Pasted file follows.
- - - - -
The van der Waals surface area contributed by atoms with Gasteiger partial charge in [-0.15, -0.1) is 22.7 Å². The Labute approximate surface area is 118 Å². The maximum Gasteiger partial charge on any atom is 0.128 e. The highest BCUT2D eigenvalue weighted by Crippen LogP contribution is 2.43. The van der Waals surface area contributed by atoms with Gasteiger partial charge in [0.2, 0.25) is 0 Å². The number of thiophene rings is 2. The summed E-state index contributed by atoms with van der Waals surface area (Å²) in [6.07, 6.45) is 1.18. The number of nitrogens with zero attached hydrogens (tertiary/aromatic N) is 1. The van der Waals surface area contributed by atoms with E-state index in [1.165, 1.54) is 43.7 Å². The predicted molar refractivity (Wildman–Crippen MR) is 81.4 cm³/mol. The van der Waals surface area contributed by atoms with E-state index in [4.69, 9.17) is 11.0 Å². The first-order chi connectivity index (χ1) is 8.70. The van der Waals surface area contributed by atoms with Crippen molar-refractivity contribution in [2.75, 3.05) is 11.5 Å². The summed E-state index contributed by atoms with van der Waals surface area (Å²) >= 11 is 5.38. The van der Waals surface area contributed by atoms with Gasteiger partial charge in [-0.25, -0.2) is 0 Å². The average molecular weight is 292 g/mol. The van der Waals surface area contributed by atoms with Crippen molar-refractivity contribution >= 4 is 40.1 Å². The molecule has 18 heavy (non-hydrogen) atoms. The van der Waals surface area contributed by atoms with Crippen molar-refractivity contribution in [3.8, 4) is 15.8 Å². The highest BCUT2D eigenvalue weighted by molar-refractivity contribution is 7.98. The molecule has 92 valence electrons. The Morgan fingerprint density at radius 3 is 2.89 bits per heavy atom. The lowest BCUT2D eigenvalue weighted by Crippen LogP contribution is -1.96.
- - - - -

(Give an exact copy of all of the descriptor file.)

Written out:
The van der Waals surface area contributed by atoms with Gasteiger partial charge in [-0.15, -0.1) is 22.7 Å². The Labute approximate surface area is 118 Å². The maximum Gasteiger partial charge on any atom is 0.128 e. The highest BCUT2D eigenvalue weighted by Crippen LogP contribution is 2.43. The van der Waals surface area contributed by atoms with Gasteiger partial charge in [0.2, 0.25) is 0 Å². The number of thiophene rings is 2. The summed E-state index contributed by atoms with van der Waals surface area (Å²) in [6.07, 6.45) is 1.18. The number of nitrogens with zero attached hydrogens (tertiary/aromatic N) is 1. The van der Waals surface area contributed by atoms with E-state index in [1.165, 1.54) is 43.7 Å². The predicted molar refractivity (Wildman–Crippen MR) is 81.4 cm³/mol. The van der Waals surface area contributed by atoms with E-state index in [4.69, 9.17) is 11.0 Å². The first-order chi connectivity index (χ1) is 8.70. The van der Waals surface area contributed by atoms with Crippen molar-refractivity contribution in [2.75, 3.05) is 11.5 Å². The summed E-state index contributed by atoms with van der Waals surface area (Å²) >= 11 is 5.38. The van der Waals surface area contributed by atoms with Gasteiger partial charge in [-0.25, -0.2) is 0 Å². The average molecular weight is 292 g/mol. The van der Waals surface area contributed by atoms with Crippen molar-refractivity contribution >= 4 is 40.1 Å². The molecule has 18 heavy (non-hydrogen) atoms. The van der Waals surface area contributed by atoms with Crippen molar-refractivity contribution in [3.8, 4) is 15.8 Å². The highest BCUT2D eigenvalue weighted by molar-refractivity contribution is 7.98. The molecule has 92 valence electrons. The Morgan fingerprint density at radius 3 is 2.89 bits per heavy atom. The lowest BCUT2D eigenvalue weighted by Crippen LogP contribution is -1.96.